On Clean Air Day we demand Community Benefits Agreements that will improve our lungs

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A guest op-ed by Erika Del Carmen Ruiz, a queer Latinx social justice writer, poet, and community organizer from San Bernardino, California.

Trucks idle outside our windows–churning out the black soot that helps to damage our lungs. With more warehouses and truck stops come the abundance of diesel trucks that create the current cruel reality of our daily lives. 

We’re struggling to breathe. And yet, the South Coast Air Quality Management District and local elected officials in the Inland region do very little to stop the harm. In fact, some of them turn the other cheek, while developers and corporations take up our space and provide us community members with very little in return.

It was 87 days straight of smoggy air in 2018 and 85 straight days this year. The facts have proved that we breathe some of the worst air in the nation. Disregarding our testimonies because of “emotions” is no longer a good argument. However, ignoring us because of our sentiments and experiences is in poor taste. 

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In reality, the true solutions to resolving our air quality issues stem from the front line communities being affected by the logistics and fossil fuel industry. The community is tired of band aid solutions.  We want to see actions that hold industry accountable for their toxic mess and movement to build a better future for our community.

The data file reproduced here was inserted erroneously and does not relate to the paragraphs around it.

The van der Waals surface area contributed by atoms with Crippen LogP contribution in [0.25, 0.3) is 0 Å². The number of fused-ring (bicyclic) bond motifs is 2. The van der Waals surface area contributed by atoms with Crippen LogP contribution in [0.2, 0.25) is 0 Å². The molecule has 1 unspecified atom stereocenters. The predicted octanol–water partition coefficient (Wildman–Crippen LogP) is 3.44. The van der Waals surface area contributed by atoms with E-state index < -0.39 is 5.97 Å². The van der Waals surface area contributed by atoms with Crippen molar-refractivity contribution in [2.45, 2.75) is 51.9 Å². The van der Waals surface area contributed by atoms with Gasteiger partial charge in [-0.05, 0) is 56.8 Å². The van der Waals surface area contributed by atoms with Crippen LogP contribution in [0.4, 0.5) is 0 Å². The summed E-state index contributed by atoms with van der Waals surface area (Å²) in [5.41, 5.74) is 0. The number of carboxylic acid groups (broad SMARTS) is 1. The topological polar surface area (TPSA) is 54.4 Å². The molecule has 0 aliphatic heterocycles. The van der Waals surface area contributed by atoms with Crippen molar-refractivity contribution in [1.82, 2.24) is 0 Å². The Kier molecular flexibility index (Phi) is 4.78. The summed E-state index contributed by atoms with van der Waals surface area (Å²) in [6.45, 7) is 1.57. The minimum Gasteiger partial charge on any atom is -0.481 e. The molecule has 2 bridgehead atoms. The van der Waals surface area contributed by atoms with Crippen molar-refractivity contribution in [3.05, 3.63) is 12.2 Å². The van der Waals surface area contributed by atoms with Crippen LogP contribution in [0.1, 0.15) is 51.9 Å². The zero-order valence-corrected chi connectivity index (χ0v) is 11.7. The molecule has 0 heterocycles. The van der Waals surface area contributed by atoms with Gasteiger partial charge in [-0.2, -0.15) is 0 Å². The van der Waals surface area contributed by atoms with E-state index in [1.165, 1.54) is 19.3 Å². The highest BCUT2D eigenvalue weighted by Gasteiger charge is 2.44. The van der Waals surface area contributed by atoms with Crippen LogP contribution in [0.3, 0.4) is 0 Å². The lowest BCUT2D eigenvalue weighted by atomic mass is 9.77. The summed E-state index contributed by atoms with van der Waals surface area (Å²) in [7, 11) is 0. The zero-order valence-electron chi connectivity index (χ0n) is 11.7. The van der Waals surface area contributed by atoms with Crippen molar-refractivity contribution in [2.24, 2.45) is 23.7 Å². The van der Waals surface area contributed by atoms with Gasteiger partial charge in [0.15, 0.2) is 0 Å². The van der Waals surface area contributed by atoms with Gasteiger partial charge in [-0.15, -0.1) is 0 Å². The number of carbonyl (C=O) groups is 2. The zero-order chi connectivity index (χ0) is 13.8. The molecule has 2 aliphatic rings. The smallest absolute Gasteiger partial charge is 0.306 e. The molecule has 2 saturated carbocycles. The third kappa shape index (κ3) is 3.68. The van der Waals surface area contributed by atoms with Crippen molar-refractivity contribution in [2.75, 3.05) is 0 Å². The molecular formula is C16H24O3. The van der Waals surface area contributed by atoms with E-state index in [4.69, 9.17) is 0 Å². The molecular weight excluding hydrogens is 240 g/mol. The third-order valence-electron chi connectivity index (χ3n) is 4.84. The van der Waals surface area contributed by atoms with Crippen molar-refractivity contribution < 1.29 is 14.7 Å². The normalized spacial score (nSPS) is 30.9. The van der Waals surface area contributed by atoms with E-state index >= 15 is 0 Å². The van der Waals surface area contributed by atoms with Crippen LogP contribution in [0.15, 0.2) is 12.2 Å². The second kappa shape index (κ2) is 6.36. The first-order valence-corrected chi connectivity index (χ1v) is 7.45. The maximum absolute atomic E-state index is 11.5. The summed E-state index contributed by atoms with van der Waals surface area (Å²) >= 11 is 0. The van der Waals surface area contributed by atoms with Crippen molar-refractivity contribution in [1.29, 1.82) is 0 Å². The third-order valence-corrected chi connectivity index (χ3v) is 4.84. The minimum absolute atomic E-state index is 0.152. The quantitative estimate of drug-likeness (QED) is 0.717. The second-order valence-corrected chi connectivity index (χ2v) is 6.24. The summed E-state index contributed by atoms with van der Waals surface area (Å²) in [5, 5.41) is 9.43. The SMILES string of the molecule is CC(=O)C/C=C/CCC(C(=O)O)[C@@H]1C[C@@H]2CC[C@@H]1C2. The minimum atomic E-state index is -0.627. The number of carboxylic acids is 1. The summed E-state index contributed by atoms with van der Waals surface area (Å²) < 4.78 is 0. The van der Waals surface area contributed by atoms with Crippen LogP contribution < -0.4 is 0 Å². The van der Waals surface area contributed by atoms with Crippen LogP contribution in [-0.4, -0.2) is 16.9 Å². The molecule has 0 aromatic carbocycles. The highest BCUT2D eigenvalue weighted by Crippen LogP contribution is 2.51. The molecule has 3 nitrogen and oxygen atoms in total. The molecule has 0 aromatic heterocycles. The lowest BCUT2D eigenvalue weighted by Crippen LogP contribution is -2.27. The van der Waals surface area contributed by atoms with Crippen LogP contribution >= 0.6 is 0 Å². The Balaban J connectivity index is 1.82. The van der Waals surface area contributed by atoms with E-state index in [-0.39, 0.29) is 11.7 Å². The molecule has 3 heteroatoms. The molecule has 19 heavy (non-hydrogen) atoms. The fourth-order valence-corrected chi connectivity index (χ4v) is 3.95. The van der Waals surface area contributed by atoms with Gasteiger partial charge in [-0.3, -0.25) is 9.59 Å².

We made that clear on September 20 when we held a rally at an Amazon Fulfillment Center in San Bernardino to make it clear that we’re looking past short term goals.  Historically, logistics centers and other harmful projects have been approved with little or no feedback from residents. We’re pushing for a new culture of community development that truly centers workers and families.

Amazon and Hillwood Investment Properties have the chance to work with us to create a Community Benefits Agreement that will emphasize strong measures to improve our quality of life. Hillwood and their tenants should be helping protect the health of locals by pushing for the use of zero emission heavy duty vehicles and equipment at their facilities, while working with community on local jobs.

Year after year, our leaders and air regulators fail to address what’s causing these emissions. Today, on Clean Air Day, our communities have had enough with the band aid solutions. Gas and diesel are killing us. There must be a call for community benefits, with working class people at the forefront of making agreements that will hopefully allow us to breathe clean air again.  

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